To a native Floridian, commentary on “Florida Man” is the equivalent to nails on a chalkboard. All spoofs are supposed to have a shelf life, and those that lack the self-awareness to retire eventually turn from funny to exasperating at warp speed. Nevertheless, eight years after its stage entrance, the joke still performs the hits to a packed crowd. This may be a result of the truth being infinitely funnier than the pretend. Anyone who knows Florida knows the punchline is not just about the crazed men profiled but also representative of the state as a whole- confusing and erratic and a force of nature not to get in the way of. Floridians are headstrong despite their inconsistencies, often embracing ideas of family, fairness, and charity while also holding a deep mistrust of the government that stems from the core of its southern inclinations and character. They are willing to give their money or time directly to those in need but not to a government seen as mischievous, excessive, and incompetent.
From those roots, a tree was formed. Floridians have fought for and celebrated their long tradition of paying no state income tax and little to no property taxes. The problem then becomes trying to fit a square peg into a round hole. If public schools are funded by state income taxes and subsidized by property tax revenue, how do we fund schools without them? The answer is we don’t. Decades of empty coffers have resulted in putrid funding for kids and decrepit teacher salaries and pensions. If we are honest, however, you already knew this. At the very least, it was to be expected. Just Florida being Florida, man. If the sunshine state survived nearly single-handedly walking the country off a cliff during its debacle of the 2000 election, the public school system could find a way to make a way. Every day a “Florida man” forces society to contemplate the possibilities of human irrationality, and yet the sun still rises the very next over the Atlantic ocean. The school system will figure it out because that is what Floridians always do.
The reality is, however, that public school kids in Florida are struggling to figure anything out. They posted the sixth-worst SAT scores in the country last year, a number already inflated by private school students who scored, on average, one hundred and fifty points higher than their public school counterparts. Sixty-six percent of Florida public school students are not ready to take college-level math, and the state eliminated funding for remedial courses in 2014. The stubbornness of Florida’s identity as both a resilient and anti-government metropolis creates a dangerous infrastructure of buck-passing. Expecting Florida colleges to close the gap for Florida public school students is a fools’ errand, and it should serve as no surprise that the state college system is well below the national average in graduation rates for bachelor’s degrees within six years.
“Find a way” and “figure it out” are mantras Floridian’s continue to chant to shoo away the forces of government from picking their pockets. The unfortunate reality is that their pockets are already empty as a result of their obstinance. When a state does not produce college graduates, the state does not have college graduates. Florida is thirty-fourth out of fifty states in workforce population with a high school diploma or higher. Educational attainment is the single most crucial correlating factor for wages in our country. Products of the Florida public school system overwhelmingly begin and end their working careers without the educational credentials necessary to maximize their earning power and find themselves stuck in a job that pays an unlivable wage as a consequence. A married couple with no children each requires a salary of $49,864 and only forty-three percent of available jobs pay above it. A married couple who decide to have a child find themselves competing in a market where less than twenty-eight percent of the available jobs pay above a living wage. Florida’s astronomical surge in rent coupled with soaring profits from the wealthiest business owners should result in wage increases for workers. However, without a degree to use as leverage, Floridian’s find themselves stuck in neutral with no bargaining chips. The education crisis eventually becomes a problem of a cyclical nature. Employers with high-paying jobs looking for highly educated workers do not come to Florida. Individuals who were able to overcome the gauntlet of a Florida public school education must leave the state in order to find employment opportunities sufficient to pay them a decent wage that accounts for compounding student loan bills. Those with advanced college degrees who stay in the state are held hostage by employers in a way eerily similar to their non-degree holding counterparts. The median pay in Miami of $53,275 for advanced degree holders is the second-lowest of any major city in the country.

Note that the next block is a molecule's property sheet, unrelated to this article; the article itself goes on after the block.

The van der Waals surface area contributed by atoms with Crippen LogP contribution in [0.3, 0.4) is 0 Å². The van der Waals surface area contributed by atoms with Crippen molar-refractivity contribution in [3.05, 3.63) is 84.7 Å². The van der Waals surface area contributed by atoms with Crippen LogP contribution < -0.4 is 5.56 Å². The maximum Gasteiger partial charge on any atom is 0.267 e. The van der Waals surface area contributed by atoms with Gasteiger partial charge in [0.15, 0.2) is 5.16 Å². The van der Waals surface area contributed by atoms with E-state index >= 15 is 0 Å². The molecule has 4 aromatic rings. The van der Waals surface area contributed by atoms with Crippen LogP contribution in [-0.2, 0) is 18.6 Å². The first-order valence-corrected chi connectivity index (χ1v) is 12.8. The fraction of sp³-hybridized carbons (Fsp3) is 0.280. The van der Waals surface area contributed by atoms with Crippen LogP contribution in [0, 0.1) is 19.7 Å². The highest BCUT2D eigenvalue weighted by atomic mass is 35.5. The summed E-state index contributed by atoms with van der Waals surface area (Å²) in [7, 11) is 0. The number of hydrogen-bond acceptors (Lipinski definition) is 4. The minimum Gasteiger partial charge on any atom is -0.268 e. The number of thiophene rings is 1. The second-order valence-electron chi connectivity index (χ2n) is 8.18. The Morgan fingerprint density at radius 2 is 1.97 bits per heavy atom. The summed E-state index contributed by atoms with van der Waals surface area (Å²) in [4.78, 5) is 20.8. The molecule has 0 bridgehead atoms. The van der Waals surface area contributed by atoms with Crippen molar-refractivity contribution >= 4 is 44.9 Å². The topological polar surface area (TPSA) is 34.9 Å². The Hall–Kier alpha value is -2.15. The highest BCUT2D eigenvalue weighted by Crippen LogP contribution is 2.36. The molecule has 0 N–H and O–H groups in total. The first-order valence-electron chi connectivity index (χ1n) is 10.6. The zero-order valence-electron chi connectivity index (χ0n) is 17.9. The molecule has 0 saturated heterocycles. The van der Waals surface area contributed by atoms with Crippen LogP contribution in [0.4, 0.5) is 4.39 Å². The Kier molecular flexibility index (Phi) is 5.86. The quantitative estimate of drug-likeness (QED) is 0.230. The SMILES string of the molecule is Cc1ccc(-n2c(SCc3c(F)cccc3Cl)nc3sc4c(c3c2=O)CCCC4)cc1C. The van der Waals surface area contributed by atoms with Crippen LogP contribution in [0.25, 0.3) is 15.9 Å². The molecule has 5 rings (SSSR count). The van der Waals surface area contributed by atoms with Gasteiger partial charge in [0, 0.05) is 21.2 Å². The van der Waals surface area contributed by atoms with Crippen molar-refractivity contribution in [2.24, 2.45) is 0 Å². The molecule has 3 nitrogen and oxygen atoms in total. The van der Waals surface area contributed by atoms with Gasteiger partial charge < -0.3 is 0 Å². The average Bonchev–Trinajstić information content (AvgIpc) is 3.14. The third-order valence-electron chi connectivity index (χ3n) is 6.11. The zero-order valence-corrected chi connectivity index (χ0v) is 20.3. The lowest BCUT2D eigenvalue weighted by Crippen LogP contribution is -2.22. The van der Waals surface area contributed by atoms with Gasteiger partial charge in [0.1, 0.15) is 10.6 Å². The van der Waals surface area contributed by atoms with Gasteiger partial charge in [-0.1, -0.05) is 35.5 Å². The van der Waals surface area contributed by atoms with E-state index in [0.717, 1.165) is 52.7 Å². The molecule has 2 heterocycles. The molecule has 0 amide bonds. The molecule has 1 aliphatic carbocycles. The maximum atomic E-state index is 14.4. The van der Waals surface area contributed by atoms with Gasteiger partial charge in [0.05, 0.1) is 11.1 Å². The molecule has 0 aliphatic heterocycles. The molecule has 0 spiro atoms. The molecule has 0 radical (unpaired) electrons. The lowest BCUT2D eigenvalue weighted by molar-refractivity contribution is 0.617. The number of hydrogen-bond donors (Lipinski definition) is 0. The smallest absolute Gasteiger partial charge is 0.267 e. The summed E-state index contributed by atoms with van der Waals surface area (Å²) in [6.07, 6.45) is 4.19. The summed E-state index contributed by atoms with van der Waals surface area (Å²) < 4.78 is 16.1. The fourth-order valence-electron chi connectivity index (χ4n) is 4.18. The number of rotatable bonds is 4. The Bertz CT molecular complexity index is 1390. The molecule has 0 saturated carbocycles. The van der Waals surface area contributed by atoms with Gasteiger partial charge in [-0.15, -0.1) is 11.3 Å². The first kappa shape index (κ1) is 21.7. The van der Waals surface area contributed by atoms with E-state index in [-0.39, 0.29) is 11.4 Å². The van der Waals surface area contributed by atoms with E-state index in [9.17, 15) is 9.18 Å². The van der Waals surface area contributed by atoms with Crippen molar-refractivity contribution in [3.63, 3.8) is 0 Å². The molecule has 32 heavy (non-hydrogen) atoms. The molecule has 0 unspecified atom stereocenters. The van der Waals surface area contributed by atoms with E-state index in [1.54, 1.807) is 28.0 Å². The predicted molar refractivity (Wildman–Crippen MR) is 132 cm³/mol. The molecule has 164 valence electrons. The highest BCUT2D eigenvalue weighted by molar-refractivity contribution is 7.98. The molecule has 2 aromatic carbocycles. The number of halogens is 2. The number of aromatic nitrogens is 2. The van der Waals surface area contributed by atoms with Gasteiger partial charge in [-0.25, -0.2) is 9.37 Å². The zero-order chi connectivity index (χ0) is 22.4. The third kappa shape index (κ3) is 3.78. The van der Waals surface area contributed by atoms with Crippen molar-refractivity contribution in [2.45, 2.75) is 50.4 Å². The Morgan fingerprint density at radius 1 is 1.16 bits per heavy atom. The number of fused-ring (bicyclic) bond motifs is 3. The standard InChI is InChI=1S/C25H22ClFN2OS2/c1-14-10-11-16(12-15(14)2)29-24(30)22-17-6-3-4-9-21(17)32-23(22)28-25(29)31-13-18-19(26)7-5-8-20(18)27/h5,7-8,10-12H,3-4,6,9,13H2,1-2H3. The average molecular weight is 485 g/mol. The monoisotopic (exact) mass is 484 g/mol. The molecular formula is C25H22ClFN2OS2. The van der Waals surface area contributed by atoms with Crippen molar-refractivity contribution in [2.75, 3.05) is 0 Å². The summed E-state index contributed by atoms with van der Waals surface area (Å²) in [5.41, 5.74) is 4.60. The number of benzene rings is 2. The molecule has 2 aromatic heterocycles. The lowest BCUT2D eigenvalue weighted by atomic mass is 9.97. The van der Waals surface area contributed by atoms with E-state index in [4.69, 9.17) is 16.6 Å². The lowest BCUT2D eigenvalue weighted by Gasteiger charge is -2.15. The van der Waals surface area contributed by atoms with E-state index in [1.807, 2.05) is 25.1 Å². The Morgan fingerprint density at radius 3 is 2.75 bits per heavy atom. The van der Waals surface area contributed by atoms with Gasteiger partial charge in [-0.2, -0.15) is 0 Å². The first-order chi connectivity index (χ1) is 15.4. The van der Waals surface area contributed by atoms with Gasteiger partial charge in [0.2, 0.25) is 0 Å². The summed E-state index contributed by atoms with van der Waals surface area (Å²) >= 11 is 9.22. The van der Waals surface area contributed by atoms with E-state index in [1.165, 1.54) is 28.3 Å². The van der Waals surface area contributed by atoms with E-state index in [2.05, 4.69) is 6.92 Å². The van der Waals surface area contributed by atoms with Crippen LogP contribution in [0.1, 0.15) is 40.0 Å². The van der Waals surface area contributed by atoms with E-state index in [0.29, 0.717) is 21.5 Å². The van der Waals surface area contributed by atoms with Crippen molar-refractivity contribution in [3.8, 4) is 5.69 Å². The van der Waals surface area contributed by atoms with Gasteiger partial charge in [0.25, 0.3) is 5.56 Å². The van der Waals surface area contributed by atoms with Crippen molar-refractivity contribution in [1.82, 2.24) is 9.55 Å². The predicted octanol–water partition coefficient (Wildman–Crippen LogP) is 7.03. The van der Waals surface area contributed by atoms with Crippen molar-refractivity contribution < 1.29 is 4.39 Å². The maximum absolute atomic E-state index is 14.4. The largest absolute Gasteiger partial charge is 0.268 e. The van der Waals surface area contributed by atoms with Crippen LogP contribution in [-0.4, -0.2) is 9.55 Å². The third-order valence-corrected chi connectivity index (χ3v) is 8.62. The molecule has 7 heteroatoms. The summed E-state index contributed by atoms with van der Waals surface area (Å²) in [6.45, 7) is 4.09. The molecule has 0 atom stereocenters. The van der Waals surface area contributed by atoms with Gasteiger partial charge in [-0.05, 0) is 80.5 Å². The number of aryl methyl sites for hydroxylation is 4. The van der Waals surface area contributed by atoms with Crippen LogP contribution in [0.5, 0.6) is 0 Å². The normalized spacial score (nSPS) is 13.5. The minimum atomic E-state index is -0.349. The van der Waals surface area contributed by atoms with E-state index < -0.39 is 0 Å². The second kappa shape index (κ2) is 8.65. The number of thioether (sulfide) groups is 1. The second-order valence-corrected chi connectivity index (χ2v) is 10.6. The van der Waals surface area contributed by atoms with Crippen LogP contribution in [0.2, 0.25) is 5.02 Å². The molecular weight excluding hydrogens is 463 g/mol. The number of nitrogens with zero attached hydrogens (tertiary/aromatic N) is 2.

When stubbornness and resilience are part of a state’s DNA, it can manifest itself in damaging results. Floridians do not want public schools to fail, and they certainly do not want to be paid meager wages—new ideas as a new way of doing things force uncomfortably and anxiety. When fear exists, we tend to grab hold of anything to make it stop. In panic and shame, we blame undocumented persons or the vacation economy rather than conclude that even the government can do something right every once in a while. Maybe in hindsight, the Florida man association is less about the truth and more a ringing of alarms. A subconscious way the world is communicating fundamental concern at what is happening in a state so closely associated with paradise. The sun soaks our skins at the very same time another graduating class filled with “Florida Men” walks across a high school stage, destined for underpayment and their fifteen minutes as America’s favorite punchline.